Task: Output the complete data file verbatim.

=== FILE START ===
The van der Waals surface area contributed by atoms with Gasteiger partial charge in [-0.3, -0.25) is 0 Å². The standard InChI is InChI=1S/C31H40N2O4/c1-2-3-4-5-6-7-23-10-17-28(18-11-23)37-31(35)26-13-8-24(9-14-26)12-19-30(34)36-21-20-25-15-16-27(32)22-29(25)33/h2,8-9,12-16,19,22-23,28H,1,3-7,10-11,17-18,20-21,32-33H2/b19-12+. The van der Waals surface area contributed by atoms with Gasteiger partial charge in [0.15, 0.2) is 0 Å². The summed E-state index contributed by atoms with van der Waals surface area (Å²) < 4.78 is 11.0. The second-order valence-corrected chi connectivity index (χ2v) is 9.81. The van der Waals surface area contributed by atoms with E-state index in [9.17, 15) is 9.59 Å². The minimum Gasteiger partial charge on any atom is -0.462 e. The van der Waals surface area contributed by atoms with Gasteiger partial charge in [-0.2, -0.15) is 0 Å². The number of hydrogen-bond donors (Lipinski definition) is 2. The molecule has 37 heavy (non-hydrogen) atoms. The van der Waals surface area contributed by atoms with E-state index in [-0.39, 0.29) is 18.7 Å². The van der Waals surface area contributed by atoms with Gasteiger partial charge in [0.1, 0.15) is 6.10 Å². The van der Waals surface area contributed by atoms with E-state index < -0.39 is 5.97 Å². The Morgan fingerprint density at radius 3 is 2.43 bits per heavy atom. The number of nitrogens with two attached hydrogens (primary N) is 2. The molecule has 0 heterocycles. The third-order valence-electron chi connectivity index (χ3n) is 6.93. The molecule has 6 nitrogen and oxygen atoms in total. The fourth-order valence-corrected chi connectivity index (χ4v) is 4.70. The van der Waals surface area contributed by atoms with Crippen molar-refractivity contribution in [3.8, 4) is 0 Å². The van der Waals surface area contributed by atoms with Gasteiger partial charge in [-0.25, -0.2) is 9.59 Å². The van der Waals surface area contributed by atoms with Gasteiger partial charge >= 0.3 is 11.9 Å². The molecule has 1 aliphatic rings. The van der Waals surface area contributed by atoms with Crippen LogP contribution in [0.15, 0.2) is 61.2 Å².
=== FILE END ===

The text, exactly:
The van der Waals surface area contributed by atoms with Gasteiger partial charge in [-0.3, -0.25) is 0 Å². The standard InChI is InChI=1S/C31H40N2O4/c1-2-3-4-5-6-7-23-10-17-28(18-11-23)37-31(35)26-13-8-24(9-14-26)12-19-30(34)36-21-20-25-15-16-27(32)22-29(25)33/h2,8-9,12-16,19,22-23,28H,1,3-7,10-11,17-18,20-21,32-33H2/b19-12+. The van der Waals surface area contributed by atoms with Gasteiger partial charge in [0.15, 0.2) is 0 Å². The summed E-state index contributed by atoms with van der Waals surface area (Å²) < 4.78 is 11.0. The second-order valence-corrected chi connectivity index (χ2v) is 9.81. The van der Waals surface area contributed by atoms with E-state index in [9.17, 15) is 9.59 Å². The minimum Gasteiger partial charge on any atom is -0.462 e. The van der Waals surface area contributed by atoms with Gasteiger partial charge in [-0.2, -0.15) is 0 Å². The number of hydrogen-bond donors (Lipinski definition) is 2. The molecule has 37 heavy (non-hydrogen) atoms. The van der Waals surface area contributed by atoms with E-state index in [-0.39, 0.29) is 18.7 Å². The van der Waals surface area contributed by atoms with Gasteiger partial charge in [0.1, 0.15) is 6.10 Å². The van der Waals surface area contributed by atoms with E-state index < -0.39 is 5.97 Å². The Morgan fingerprint density at radius 3 is 2.43 bits per heavy atom. The number of nitrogens with two attached hydrogens (primary N) is 2. The molecule has 0 heterocycles. The third-order valence-electron chi connectivity index (χ3n) is 6.93. The molecule has 6 nitrogen and oxygen atoms in total. The fourth-order valence-corrected chi connectivity index (χ4v) is 4.70. The van der Waals surface area contributed by atoms with Crippen molar-refractivity contribution in [3.8, 4) is 0 Å². The van der Waals surface area contributed by atoms with Gasteiger partial charge in [-0.25, -0.2) is 9.59 Å². The van der Waals surface area contributed by atoms with Gasteiger partial charge >= 0.3 is 11.9 Å². The molecule has 1 aliphatic rings. The van der Waals surface area contributed by atoms with Crippen LogP contribution in [0.15, 0.2) is 61.2 Å².